Understanding the Ocean: from a surfer’s perspective

A basic course explaining where the waves come from and why, no previous knowledge required

Taught by:  Tony Butt

Next venue and dates Watch this space for more details

Who is it for? 
Surfers and other coastal water-users, particularly those with no previous mathematical or scientific qualifications

What would you get out of it?  
An insight into where the waves come from, what happens to them as they travel towards the coast and why they are the way they are when we surf them, in addition to some knowledge into how to read weather charts, how wave-forecasting models work and how to make the best of the forecasting resources.  The course does not lead to an academic qualification of any sort and there are no exams or certificates at the end.


Number of places 
Minimum 30, maximum 50.

Six hours, over one day, two consecutive evenings or any other format that suits.

So far, the course has been run with great success in Spain, England, Ireland and South Africa.  

Some comments:

The course was really interesting, taught in a friendly and professional way.  Tony is highly qualified and explains everything really clearly.  The course is very practical – it teaches you stuff that you can apply like how to interpret all those symbols and weather charts and how to predict the surf.

One thing that stood out was the teacher’s positive attitude – he explained all the difficult concepts really clearly and made the classes fun.

Tony’s explanations, with lots of simple-to-understand diagrams and practical examples, with close attention to the audience’s needs, made everything easy to understand despite the complexity of the subject.

Approximate content

One hour per subject including questions and practical examples

1. Introduction and basic concepts
  • Intro to the course
  • Anatomy of a wave
  • Weather charts
  • Where do waves come from?
  • The Coriolis force

2. Generation of waves on the ocean surface
  • The wind around a low pressure
  • Growth of waves from a flat sea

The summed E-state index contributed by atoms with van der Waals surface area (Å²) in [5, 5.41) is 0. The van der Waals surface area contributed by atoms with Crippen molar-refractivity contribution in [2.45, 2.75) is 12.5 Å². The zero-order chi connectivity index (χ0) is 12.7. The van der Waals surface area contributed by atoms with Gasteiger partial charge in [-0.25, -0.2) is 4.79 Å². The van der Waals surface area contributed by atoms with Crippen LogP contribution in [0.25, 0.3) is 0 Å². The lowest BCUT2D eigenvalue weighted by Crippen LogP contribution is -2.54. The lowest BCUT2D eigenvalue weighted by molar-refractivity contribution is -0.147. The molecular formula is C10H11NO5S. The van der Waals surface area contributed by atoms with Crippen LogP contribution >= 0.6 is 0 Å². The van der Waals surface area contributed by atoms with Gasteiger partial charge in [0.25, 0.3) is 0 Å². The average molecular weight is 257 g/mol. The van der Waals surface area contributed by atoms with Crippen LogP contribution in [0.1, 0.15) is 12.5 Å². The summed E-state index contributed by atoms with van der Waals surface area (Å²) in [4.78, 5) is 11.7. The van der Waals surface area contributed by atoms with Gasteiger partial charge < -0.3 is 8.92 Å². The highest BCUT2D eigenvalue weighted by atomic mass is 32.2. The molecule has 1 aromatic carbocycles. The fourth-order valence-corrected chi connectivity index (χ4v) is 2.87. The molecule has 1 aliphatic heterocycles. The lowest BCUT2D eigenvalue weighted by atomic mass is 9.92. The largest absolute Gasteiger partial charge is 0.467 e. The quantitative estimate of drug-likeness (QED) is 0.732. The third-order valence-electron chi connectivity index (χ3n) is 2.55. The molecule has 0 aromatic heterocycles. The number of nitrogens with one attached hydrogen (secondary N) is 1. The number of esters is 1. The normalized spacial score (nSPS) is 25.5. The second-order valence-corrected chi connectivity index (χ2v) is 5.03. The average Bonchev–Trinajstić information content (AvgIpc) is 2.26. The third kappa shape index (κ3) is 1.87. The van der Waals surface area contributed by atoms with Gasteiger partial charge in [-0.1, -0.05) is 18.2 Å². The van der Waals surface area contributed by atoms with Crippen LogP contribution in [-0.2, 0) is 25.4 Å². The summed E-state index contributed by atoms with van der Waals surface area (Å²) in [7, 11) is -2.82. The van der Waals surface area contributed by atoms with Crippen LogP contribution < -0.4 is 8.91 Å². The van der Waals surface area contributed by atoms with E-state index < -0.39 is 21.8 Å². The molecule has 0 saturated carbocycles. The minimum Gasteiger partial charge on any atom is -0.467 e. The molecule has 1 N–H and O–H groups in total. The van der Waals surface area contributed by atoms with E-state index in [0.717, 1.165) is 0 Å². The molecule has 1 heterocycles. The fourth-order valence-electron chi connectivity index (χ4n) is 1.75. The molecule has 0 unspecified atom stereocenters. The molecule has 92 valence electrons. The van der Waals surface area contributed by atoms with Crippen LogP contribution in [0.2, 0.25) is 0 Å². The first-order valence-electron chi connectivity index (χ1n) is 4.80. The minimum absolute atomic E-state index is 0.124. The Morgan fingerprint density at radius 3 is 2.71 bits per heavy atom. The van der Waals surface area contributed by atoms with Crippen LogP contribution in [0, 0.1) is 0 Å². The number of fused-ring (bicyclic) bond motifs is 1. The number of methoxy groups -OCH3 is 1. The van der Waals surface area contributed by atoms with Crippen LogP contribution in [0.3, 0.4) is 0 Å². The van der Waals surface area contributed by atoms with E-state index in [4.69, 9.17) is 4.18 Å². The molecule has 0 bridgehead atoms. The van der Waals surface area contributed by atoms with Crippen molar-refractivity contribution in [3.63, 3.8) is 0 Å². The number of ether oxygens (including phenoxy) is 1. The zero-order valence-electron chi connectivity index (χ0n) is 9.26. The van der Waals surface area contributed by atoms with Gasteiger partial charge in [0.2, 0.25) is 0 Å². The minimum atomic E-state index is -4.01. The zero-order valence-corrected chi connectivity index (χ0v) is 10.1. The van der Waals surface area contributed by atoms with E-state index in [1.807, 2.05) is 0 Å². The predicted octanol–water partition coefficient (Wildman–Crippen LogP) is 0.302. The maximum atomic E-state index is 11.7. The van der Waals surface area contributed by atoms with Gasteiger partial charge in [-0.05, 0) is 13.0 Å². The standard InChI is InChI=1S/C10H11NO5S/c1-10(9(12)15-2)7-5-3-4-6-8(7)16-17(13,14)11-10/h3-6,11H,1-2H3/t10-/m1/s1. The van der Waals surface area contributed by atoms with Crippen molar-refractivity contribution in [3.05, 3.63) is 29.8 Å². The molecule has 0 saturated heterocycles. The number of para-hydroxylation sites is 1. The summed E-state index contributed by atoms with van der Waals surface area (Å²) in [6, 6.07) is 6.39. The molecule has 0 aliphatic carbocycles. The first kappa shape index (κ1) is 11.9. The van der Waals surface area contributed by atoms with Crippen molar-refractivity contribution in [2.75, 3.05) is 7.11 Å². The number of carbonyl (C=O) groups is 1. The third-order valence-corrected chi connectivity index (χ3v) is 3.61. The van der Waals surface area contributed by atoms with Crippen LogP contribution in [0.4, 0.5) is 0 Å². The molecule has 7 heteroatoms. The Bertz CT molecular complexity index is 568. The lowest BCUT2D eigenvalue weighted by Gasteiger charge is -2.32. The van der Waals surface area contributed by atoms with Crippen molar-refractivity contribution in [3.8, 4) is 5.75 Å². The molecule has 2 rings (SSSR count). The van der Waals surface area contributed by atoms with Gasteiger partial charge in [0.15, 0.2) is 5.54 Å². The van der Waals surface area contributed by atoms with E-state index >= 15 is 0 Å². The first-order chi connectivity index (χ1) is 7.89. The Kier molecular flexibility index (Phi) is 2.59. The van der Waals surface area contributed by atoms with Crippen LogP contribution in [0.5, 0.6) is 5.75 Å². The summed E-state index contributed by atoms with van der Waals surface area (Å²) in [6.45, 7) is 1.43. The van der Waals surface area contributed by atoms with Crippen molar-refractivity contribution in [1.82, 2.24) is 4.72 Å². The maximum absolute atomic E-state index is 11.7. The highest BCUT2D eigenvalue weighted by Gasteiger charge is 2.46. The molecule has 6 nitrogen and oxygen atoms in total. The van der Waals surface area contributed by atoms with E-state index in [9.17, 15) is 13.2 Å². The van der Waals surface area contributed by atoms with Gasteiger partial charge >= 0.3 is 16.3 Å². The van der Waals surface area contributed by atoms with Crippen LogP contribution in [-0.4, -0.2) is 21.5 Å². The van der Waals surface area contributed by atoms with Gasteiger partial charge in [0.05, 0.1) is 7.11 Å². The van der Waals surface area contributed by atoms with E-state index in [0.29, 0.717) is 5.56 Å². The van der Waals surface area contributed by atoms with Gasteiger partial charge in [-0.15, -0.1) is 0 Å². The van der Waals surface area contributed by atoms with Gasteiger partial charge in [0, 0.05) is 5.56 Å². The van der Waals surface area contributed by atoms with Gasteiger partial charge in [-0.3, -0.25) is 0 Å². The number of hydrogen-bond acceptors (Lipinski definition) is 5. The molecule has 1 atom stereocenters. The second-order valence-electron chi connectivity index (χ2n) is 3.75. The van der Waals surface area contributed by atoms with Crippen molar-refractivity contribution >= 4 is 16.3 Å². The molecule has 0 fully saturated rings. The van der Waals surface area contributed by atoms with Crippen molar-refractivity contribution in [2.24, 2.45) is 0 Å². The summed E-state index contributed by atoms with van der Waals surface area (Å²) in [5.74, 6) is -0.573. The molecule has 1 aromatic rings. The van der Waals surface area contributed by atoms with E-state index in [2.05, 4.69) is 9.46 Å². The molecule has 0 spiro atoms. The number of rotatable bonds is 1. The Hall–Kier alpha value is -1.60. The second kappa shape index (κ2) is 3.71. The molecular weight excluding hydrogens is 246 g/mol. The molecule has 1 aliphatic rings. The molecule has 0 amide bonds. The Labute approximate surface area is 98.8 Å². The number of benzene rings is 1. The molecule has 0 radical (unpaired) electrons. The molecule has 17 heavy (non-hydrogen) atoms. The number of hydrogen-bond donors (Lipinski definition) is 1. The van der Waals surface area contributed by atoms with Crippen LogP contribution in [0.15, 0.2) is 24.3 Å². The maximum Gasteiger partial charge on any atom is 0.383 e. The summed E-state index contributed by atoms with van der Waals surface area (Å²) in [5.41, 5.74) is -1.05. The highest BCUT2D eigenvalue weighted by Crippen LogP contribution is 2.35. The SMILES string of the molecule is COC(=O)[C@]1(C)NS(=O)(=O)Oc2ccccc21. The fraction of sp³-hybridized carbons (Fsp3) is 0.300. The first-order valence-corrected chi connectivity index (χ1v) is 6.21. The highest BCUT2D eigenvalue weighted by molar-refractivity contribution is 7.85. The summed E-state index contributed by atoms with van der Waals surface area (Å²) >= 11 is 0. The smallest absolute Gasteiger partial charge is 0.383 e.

• Growth from a sea already containing waves
  • Limiting factors

3. Propagation of free-travelling swell
  • Difference between windsea and swell
  • Wave speed in deep water
  • Dispersion
  • The formation of wave groups

4. When the waves approach the coast
  • Wave velocity in shallow water
  • Refraction
  • Wave shoaling and height transformation
  • Wave breaking

5. History of wave forecasting
  • What did we do before the internet?
  • Development of numerical wave models
  • Surf forecasting and professional wave forecasting join up

6. Practical wave forecasting
  • Significant wave height and period
  • Surf forecasting websites: limitations
  • How can we improve on the basic forecasts?
  • Case studies and practical examples

Tony Butt has a PhD in Physical Oceanography and worked part time with the Coastal Processes Research Group at the University of Plymouth for about ten years. He now makes a meagre living writing about waves and the coastal environment for the non-scientific audience.  He has had a regular column in the Surfers Path magazine since its foundation in 1997 and has published hundreds of other articles on waves and the coastal environment. He is the author of Surf Science: an Introduction to Waves for Surfing (2014) and The Surfers Guide to Waves, Coasts and Climates (2009), in addition to numerous chapters, forewords and contributions to other books.

He also works with NGOs like Surfers Against Sewage and Save the Waves, trying to convince 
people that the coastline is one of the most delicate and poorly-understood parts of Nature, and that the more we interfere with it, the more problems it will cause us.

Tony has surfed hundreds of different spots around the world, and in the last 20 years or so become a respected big-wave surfer. He dislikes crowds, contests, towsurfing and the intrusion of greed and materialism into the world of surfing.  Despite that, he has been invited to several international big-wave events, including the Big Wave Africa contest at Dungeons and being pre-selected for the Eddie Aikau.  He has also appeared in several UK and international television documentaries on big-wave surfing.

He lives most of the year in a forgotten corner of Northwest Spain, where he has recently been pioneering a couple of new big-wave spots. He makes one long-haul flight a year, to spend the southern winter in Cape Town, South Africa.